Winning battle with brain cancer alters view on living


Courtesy of Avery Cummings

While undergoing cancer treatment, Avery Cummings, then 7 years old, hugs a nurse.

By Avery Cummings, Canyon HS, Canyon, Texas

The hospital room glowed white around me, the news of the diagnosis hanging grimly in the air.

I had barely turned 7 years old when I started to become incredibly sick. For one week, I threw up and slept endlessly. My parents began to worry. We traversed to the pediatrician, her eyes confused. We ended up going back and forth between the hospital and my pediatrician before we discovered the problem. Finally, the MRIs revealed a condition the doctors called pylocytic astrosytoma.

My parents told me it meant a tumor the size of a lemon resided close to my brain stem. In other words, I had brain cancer. Death was imminent. I remember the nurses braiding my hair tightly against my head so that they wouldn’t have to shave it off. I went into surgery the next day, May 5.

Eight years have passed since then. All that remains is a scar that runs from my neck to the top of my head. That scar was the beginning of a new truth. It brought me to the realization that we don’t decide when we die. It can happen anywhere, at any time, at any age. However, only years later did I realize this. It was then that I decided that I wasn’t going to live a life full of regret. I wanted to know that if I were to die at that moment, I would have a mind that was at peace and a heart that beat not only out of necessity, but beat out of happiness.

To know that you could leave this world at any second, regardless of who you are or how healthy you are can change a person’s perspective on life.”

I continue to live with this mindset. To know that you could leave this world at any second, regardless of who you are or how healthy you are can change a person’s perspective on life. I see life as an important gift that we must cherish for as long as we can. It is okay to cry and feel anger, but we shouldn’t let those emotions run our lives.

Several years later, an acquaintance of mine died of cancer at age 22. One year later, another friend of mine died of cancer. She was 12. It was then that I fully began to see how lucky I had been. I didn’t have to suffer through chemo. I didn’t need a wheelchair. I didn’t need to pick out a nice wooden coffin or words for my epitaph. Since then, I’ve finalized yet another choice. I won’t hate life for the evil people or the grief that filled it. I won’t focus on death, but on the gift of life.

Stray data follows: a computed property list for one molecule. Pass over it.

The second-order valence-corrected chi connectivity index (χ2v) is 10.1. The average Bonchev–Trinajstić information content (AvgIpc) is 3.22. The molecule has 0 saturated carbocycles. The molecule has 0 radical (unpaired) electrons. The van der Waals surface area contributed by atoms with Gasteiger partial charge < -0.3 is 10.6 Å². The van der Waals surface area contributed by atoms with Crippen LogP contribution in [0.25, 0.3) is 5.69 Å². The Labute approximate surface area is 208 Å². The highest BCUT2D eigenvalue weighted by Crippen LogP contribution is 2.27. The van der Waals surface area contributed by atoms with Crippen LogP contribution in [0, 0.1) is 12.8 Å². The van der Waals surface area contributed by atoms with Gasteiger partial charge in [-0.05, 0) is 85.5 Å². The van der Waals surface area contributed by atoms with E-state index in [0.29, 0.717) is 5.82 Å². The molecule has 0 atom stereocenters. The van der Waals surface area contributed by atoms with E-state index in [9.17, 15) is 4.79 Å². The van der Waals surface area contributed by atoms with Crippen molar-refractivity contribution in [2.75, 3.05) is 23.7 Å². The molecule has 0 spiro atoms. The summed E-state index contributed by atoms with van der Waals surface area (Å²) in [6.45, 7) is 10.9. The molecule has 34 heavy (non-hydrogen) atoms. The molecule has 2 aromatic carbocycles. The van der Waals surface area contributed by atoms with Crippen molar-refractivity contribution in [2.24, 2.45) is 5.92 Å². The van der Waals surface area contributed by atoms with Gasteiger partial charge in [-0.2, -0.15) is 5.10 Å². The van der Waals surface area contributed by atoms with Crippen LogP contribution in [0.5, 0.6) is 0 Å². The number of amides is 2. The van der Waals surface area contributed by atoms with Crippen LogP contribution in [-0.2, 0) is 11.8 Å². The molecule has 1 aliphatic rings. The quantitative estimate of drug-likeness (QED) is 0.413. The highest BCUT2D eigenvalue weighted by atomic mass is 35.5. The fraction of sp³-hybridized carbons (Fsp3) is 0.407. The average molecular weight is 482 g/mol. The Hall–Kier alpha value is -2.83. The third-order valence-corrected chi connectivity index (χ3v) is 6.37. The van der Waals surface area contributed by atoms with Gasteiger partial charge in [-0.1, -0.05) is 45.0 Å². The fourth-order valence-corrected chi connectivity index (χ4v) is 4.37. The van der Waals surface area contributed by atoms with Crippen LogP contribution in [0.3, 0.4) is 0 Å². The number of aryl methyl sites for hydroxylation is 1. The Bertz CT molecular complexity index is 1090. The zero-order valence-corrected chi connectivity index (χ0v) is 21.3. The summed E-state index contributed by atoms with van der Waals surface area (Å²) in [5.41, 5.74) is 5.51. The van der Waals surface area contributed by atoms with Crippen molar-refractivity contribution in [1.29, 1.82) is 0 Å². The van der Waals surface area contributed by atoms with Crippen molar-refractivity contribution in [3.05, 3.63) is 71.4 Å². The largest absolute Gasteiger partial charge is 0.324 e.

No one is immortal, and to escape death once is a miracle. I’ve always had trouble understanding why people refuse to believe that death is real. It is going to happen at one point in time, and there is no escaping it then. The majority of people simply live to survive instead of enjoying every second. The world possesses no physical or emotional ability, so it cannot be awful. It is all how you view it. Only you can make the world ugly. Only you can make the world look beautiful. Only you can make yourself depressed. Only you can make yourself happy.

Death will happen eventually. Somehow, someway, we will all leave this world. That is a fact. Some people choose to let it affect them negatively. Others see it as something positive — a new beginning. It is your choice and your choice alone as to how it affects you. Life is important, yes, but death is just as important. Make your life worth it. Don’t be afraid to take risks. Don’t be afraid of what you don’t know. Do what you want to do. Devote yourself to something that means everything to you, whether it is a person you love, your faith, your country, sports or music. I’ve found my devotion to writing, music and a person whom I love more than anything. That is what I live for. And that is what I’d die for.

Life will do what it wants. It’s like the rebel child of the family. It will decide whether it wants to be short or long. So it is up to us to make it worth however few or however many seconds we live. It is up to no one but you to live a life worth living.

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